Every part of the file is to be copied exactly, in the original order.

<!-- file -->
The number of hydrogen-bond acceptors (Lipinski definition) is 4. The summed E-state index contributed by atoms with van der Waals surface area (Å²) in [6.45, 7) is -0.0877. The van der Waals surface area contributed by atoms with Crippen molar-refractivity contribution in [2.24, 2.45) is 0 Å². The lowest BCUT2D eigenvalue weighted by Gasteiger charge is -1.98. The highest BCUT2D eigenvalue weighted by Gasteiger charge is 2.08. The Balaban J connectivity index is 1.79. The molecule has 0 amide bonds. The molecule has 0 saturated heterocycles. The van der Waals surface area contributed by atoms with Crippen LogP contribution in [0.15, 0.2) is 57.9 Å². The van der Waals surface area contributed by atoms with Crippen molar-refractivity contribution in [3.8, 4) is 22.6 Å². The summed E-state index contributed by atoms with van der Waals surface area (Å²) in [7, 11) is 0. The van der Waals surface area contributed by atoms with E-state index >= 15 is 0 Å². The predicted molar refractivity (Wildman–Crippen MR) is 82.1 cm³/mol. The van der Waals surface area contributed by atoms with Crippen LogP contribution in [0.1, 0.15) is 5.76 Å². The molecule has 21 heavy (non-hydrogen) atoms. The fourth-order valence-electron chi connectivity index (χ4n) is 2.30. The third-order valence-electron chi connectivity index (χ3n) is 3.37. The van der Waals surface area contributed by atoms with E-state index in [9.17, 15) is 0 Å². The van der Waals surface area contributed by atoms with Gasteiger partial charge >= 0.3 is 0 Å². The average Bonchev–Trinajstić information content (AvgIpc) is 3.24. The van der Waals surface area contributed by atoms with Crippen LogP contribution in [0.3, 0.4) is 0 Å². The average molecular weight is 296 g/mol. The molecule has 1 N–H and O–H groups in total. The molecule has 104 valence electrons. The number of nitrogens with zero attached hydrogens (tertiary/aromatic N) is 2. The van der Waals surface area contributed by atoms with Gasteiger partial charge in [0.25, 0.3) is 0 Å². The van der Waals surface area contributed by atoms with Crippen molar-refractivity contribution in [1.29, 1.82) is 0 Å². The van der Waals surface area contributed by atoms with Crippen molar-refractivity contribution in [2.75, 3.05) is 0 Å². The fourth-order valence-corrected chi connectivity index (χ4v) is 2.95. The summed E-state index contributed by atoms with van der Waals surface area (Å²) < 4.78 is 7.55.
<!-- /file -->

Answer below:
The number of hydrogen-bond acceptors (Lipinski definition) is 4. The summed E-state index contributed by atoms with van der Waals surface area (Å²) in [6.45, 7) is -0.0877. The van der Waals surface area contributed by atoms with Crippen molar-refractivity contribution in [2.24, 2.45) is 0 Å². The lowest BCUT2D eigenvalue weighted by Gasteiger charge is -1.98. The highest BCUT2D eigenvalue weighted by Gasteiger charge is 2.08. The Balaban J connectivity index is 1.79. The molecule has 0 amide bonds. The molecule has 0 saturated heterocycles. The van der Waals surface area contributed by atoms with Crippen LogP contribution in [0.15, 0.2) is 57.9 Å². The van der Waals surface area contributed by atoms with Crippen molar-refractivity contribution in [3.8, 4) is 22.6 Å². The summed E-state index contributed by atoms with van der Waals surface area (Å²) in [7, 11) is 0. The van der Waals surface area contributed by atoms with E-state index >= 15 is 0 Å². The predicted molar refractivity (Wildman–Crippen MR) is 82.1 cm³/mol. The van der Waals surface area contributed by atoms with Crippen LogP contribution in [0.1, 0.15) is 5.76 Å². The molecule has 21 heavy (non-hydrogen) atoms. The fourth-order valence-electron chi connectivity index (χ4n) is 2.30. The third-order valence-electron chi connectivity index (χ3n) is 3.37. The van der Waals surface area contributed by atoms with E-state index in [9.17, 15) is 0 Å². The van der Waals surface area contributed by atoms with Gasteiger partial charge >= 0.3 is 0 Å². The average Bonchev–Trinajstić information content (AvgIpc) is 3.24. The van der Waals surface area contributed by atoms with Crippen LogP contribution in [0.3, 0.4) is 0 Å². The average molecular weight is 296 g/mol. The molecule has 1 N–H and O–H groups in total. The molecule has 104 valence electrons. The number of nitrogens with zero attached hydrogens (tertiary/aromatic N) is 2. The van der Waals surface area contributed by atoms with Gasteiger partial charge in [0.25, 0.3) is 0 Å². The van der Waals surface area contributed by atoms with Crippen molar-refractivity contribution in [1.29, 1.82) is 0 Å². The van der Waals surface area contributed by atoms with Crippen molar-refractivity contribution in [2.75, 3.05) is 0 Å². The fourth-order valence-corrected chi connectivity index (χ4v) is 2.95. The summed E-state index contributed by atoms with van der Waals surface area (Å²) < 4.78 is 7.55.